Shri Manoj Jhalani, Additional Secretary & Mission Director (NHM), Ministry of Health and Family Welfare, has been conferred with the prestigious UN Interagency Task Force (UNIATF) Award for his outstanding contribution towards prevention and control of non-communicable diseases (NCDs) and related Sustainable Development Goals.
A July 2013 resolution at the United Nations Economic and Social Council (ECOSOC) formally established the UN Interagency Task Force on NCDs by expanding the mandate of the existing UN Ad Hoc Interagency Task Force on Tobacco Control.
The Task Force is convened and led by the WHO and reports to ECOSOC through the UN Secretary General.
UN Interagency Task Force (UNIATF) on the Prevention and Control of NCDs coordinates activities of relevant United Nations funds, programmes and specialized agencies and other intergovernmental organizations, to support the realization of the commitments made in the UN Political Declaration on NCDs, in particular through the implementation of the WHO Global NCD Action Plan 2013-2020.
Following the 2030 Agenda for Sustainable Development in 2015, UNIATF’s scope of work was expanded in 2016 to include “NCD related SDGs” – i.e. mental health, violence and injuries, nutrition, and environmental issues that impact on NCDs.
Noncommunicable diseases (NCDs), also known as chronic diseases, tend to be of long duration and are the result of a combination of genetic, physiological, environmental and behaviors factors.
The main types of NCDs are cardiovascular diseases (like heart attacks and stroke), cancers, chronic respiratory diseases (such as chronic obstructive pulmonary disease and asthma) and diabetes.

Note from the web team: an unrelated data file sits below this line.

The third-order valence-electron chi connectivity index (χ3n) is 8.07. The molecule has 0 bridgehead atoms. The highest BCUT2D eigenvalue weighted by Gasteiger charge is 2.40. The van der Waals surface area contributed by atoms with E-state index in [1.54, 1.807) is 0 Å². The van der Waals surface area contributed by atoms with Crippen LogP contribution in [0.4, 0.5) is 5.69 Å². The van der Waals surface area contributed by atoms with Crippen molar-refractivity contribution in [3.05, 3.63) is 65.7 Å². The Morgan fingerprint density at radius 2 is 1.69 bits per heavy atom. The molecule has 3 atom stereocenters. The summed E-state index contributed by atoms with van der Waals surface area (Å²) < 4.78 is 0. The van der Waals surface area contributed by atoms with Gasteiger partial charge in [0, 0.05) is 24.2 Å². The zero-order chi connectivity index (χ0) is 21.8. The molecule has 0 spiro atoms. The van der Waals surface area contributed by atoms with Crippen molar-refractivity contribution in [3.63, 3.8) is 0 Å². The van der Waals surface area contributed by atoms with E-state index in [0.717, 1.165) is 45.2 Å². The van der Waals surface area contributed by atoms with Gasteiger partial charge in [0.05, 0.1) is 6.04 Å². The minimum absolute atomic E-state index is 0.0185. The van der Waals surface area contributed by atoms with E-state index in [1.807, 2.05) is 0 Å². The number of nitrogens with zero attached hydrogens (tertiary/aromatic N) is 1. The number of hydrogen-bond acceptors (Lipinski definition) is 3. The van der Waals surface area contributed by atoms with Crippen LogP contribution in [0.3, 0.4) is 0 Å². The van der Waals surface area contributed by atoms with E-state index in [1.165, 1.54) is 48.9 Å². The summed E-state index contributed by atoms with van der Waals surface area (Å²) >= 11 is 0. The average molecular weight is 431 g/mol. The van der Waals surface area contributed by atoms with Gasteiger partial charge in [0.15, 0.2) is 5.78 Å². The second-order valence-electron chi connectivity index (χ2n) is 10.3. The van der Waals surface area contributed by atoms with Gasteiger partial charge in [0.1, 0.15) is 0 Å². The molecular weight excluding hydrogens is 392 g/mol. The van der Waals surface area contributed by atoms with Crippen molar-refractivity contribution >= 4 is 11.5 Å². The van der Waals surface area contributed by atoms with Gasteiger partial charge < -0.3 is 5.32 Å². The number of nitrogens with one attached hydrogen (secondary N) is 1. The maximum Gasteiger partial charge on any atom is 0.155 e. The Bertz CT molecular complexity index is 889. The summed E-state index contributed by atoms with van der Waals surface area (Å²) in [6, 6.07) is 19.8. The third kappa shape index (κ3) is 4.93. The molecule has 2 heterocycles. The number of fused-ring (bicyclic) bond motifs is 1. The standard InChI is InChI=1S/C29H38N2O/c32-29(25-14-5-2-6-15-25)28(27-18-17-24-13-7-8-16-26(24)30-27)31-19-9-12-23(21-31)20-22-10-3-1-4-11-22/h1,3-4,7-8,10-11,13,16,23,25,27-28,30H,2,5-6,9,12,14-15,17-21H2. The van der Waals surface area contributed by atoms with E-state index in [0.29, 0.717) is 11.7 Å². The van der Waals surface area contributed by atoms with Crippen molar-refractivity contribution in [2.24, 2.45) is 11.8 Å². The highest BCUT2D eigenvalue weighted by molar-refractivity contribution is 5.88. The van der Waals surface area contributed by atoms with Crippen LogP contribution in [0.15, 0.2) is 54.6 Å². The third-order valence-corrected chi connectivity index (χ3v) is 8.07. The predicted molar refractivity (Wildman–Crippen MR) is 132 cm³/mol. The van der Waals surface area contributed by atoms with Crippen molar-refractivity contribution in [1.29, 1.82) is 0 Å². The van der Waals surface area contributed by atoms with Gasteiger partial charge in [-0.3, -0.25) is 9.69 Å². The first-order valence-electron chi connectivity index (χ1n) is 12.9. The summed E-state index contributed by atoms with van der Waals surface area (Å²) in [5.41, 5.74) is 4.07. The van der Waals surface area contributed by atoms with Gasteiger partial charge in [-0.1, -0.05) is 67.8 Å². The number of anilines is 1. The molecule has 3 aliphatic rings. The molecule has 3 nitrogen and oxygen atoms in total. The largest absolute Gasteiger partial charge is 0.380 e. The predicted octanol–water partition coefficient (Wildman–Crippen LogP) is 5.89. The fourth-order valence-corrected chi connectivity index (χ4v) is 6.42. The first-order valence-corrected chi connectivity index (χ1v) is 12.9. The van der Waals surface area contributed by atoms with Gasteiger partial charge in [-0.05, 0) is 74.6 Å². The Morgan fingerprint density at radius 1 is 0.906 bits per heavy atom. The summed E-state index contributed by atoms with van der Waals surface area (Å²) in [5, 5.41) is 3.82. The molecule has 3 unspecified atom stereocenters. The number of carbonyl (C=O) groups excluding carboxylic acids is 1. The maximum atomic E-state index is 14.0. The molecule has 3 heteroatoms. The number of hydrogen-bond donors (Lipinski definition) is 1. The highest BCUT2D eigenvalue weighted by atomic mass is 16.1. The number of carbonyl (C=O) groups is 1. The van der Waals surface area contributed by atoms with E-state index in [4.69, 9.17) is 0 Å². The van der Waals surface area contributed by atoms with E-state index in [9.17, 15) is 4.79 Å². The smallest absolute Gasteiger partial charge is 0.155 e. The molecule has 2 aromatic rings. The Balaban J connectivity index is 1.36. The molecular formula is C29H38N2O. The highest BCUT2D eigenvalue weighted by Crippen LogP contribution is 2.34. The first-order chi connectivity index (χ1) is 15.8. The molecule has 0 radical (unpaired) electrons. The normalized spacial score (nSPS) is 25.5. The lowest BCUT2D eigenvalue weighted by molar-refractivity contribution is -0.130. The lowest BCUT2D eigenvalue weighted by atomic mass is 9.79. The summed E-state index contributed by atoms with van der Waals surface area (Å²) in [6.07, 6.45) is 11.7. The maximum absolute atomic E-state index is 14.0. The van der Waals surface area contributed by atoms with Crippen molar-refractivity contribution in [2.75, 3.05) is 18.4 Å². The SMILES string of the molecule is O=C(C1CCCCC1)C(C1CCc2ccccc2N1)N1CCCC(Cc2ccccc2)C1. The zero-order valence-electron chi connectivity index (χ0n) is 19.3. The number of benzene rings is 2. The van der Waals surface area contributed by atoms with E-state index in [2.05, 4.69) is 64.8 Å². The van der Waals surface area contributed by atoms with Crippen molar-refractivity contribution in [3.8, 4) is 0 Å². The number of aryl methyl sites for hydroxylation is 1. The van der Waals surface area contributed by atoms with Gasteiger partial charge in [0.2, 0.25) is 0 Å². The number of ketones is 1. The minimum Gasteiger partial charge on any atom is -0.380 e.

Noncommunicable diseases (NCDs) kill 41 million people each year, equivalent to 71% of all deaths globally.
Each year, 15 million people die from an NCD between the ages of 30 and 69 years; over 85% of these “premature” deaths occur in low- and middle-income countries.
Cardiovascular diseases account for most NCD deaths, or 17.9 million people annually, followed by cancers (9.0 million), respiratory diseases (3.9million), and diabetes (1.6 million).
These 4 groups of diseases account for over 80% of all premature NCD deaths.
Tobacco use, physical inactivity, the harmful use of alcohol and unhealthy diets all increase the risk of dying from an NCD.
Detection, screening, and treatment of NCDs, as well as palliative care, are key components of the response to NCDs.
NCDs threaten progress towards the 2030 Agenda for Sustainable Development, which includes a target of reducing premature deaths from NCDs by one-third by 2030.
Poverty is closely linked with NCDs. The rapid rise in NCDs is predicted to impede poverty reduction initiatives in low-income countries, particularly by increasing household costs associated with health care. Vulnerable and socially disadvantaged people get sicker and die sooner than people of higher social positions, especially because they are at greater risk of being exposed to harmful products, such as tobacco, or unhealthy dietary practices, and have limited access to health services.
In low-resource settings, health-care costs for NCDs quickly drain household resources. The exorbitant costs of NCDs, including often lengthy and expensive treatment and loss of breadwinners, force millions of people into poverty annually and stifle development.